How should you value assets in the age of the interventionist central bank?
The same as before? Differently?
Wall Street veteran Lazlo Birinyi reckons relying on past measures of valuation is a mistake. It sounds like a classic ‘top of the boom’ comment. But it’s not far from the mark.
From today’s Financial Review:
‘Anchoring stock market predictions on valuation data that go back a century or more is a prescription for failure, according to Laszlo Birinyi.
‘Things have changed in a world dominated by institutional investors, hedge funds and service industries, and sentiment is as likely to drive prices as anything else, the 72-year-old former Salomon Brothers Inc. analyst wrote in a note to clients.’
What Birinyi fails to mention is the effect of lower interest rates on asset prices, caused by the intervention of central banks. It’s low interest rates that drive the investing appetite of ‘institutional investors and hedge funds’.
Not to mention pension funds, who can no longer earn their required returns from the relatively low risk world of government bonds. As a result, they’re moving into property and infrastructure assets…along with everyone else trying to escape the tyranny of low or zero interest rates.
This has the effect of pushing asset prices significantly higher. In turn, this encourages leveraged speculation, and the increased debt build up eventually leads to financial instability.
I’m sure you know that lower interest rates make riskier assets more attractive. More to the point, they make holding cash and fixed interest very unattractive, so people look elsewhere.
Here’s how it works…
Say interest rates are 5%. Add in a few per cent as a ‘risk premium’ and you get 8%. This is your ‘capitalisation rate’. It’s the interest rate you use to put a capital value on an existing or potential earnings stream.
Say you have a commercial property earning $1 million per year. Capitalising these earnings by 9% would give a value of $12.5 million ($1m/0.08)
This scenario is obviously pre the days of ultra low interest rates. Where can you get a 8% yield on decent commercial property these days?
Now, in come the all-powerful and wise central bankers, and lower interest rates to the floor…all in the hope of stimulating growth.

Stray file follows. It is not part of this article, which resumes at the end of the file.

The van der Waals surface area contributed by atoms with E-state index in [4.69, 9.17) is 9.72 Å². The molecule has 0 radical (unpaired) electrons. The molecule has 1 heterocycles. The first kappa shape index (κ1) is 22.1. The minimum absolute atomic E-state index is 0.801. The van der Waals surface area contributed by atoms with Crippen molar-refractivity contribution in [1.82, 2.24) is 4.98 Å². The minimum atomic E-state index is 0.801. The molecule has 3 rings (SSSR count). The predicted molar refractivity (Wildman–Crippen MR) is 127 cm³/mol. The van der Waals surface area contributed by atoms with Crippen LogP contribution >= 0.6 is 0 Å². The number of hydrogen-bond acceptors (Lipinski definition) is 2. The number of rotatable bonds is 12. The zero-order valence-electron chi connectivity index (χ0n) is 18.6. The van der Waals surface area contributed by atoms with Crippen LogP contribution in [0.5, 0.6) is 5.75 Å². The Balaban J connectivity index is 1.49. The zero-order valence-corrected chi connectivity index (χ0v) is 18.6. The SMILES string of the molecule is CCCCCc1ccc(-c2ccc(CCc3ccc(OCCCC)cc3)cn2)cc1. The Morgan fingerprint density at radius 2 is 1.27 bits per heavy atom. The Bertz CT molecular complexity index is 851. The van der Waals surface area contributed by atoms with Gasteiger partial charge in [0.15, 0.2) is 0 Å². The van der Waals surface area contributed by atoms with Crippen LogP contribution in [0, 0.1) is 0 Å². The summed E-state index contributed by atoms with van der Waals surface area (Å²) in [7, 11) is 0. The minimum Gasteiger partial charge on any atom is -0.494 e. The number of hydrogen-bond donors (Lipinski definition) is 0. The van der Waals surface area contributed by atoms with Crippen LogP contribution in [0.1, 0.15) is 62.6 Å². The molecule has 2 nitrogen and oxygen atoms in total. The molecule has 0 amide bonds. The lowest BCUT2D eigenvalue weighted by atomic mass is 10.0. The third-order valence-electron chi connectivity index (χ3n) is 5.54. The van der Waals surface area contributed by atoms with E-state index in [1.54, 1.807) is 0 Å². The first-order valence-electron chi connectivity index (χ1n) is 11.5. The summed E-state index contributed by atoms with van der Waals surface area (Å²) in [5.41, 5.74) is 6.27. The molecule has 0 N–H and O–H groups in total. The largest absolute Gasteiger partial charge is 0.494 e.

Interest rates move to 2%, the ‘capitalisation rate’ falls to 5% (or even lower if you’re talking residential property).
The property generating $1 million per year in rental income is now worth $20 million. That’s a rise of 60% on the old valuation!
The increase in value had nothing to do with economic growth or improved earnings. It had everything to do with a fall in interest rates. This type of asset price appreciation is going on all around Australia right now. It’s purely about interest rates.
Now, transfer this example on property to the stock market. Birinyi has a point. As a (former) value investor, I know better than most the frustration of trying to find good value stocks in today’s marketplace.
The ‘capitalisation rate’, or the ‘discount rate’ as it’s known in the world of stocks, is now extremely low.
If you sit back and insist on valuing companies on a 12% discount rate or higher, you’re simply not going to find quality opportunities. Instead, you’ll end up investing in resource sector dogs in the mistaken belief that a higher discount rate compensates for risk.
I said that I was a ‘former’ value investor. That’s not true entirely. I still believe you need to buy stocks cheaply to have a successful long-term investment. But cheap today is not the same as what cheap was a few years ago. The investment world is all relative. There are no absolutes.
So I’ve made some adjustments to my value investing technique, to move with the times. The results are encouraging. I’ll tell you about it some other time.
For now, I want to make the point that low interest rates are a double edged sword. Sure they push asset prices higher and make the owners of those assets feel wealthier. But they create such structural distortions in the market that they sow the seeds of their own demise.
‘Bond king’ Bill Gross said as much in a recent letter to investors:
‘But perhaps the recent annual report from the BIS – the Bank for International Settlements – says it best. The BIS is after all the central banks’ central banker, and if there be a shift in the “feed a fever” zero interest rate policy of the Fed and other central banks, perhaps it would be logically introduced here first. The BIS emphatically avers that there are substantial medium term costs of “persistent ultra-low interest rates”. Such rates they claim, “sap banks’ interest margins…cause pervasive mispricing in financial markets…threaten the solvency of insurance companies and pension funds…and as a result test technical, economic, legal and even political boundaries.” Greece is not specifically mentioned, nor the roller coaster ride of Chinese equity markets, nor the rising illiquidity of global high yield bond markets, nor the…well a reader should get the point. Low interest rates may not cure a fever – they may in fact raise a patient’s temperature to life threatening status. Yellen, Fisher, Dudley and company may not be in total agreement, but they assuredly are listening as this week’s Fed meeting will likely attest.’
In other words, the Fed will raise rates not because the economy is strong enough to handle it, but because the long term health of financial markets need it.
That’s Gross’ feeling anyway. I’d be surprised if central bankers themselves actually believe that they’ve been slowly suffocating the patient all these years instead of piping fresh air into the room.
But the point to keep in mind is that the thinking on interest rates is beginning to change. The ‘lower for longer’ theme may be running out of puff. Keep this in mind if you plan to load up on debt to buy assets that need prolonged low interest rates to maintain their value.
For Markets and Money, Australia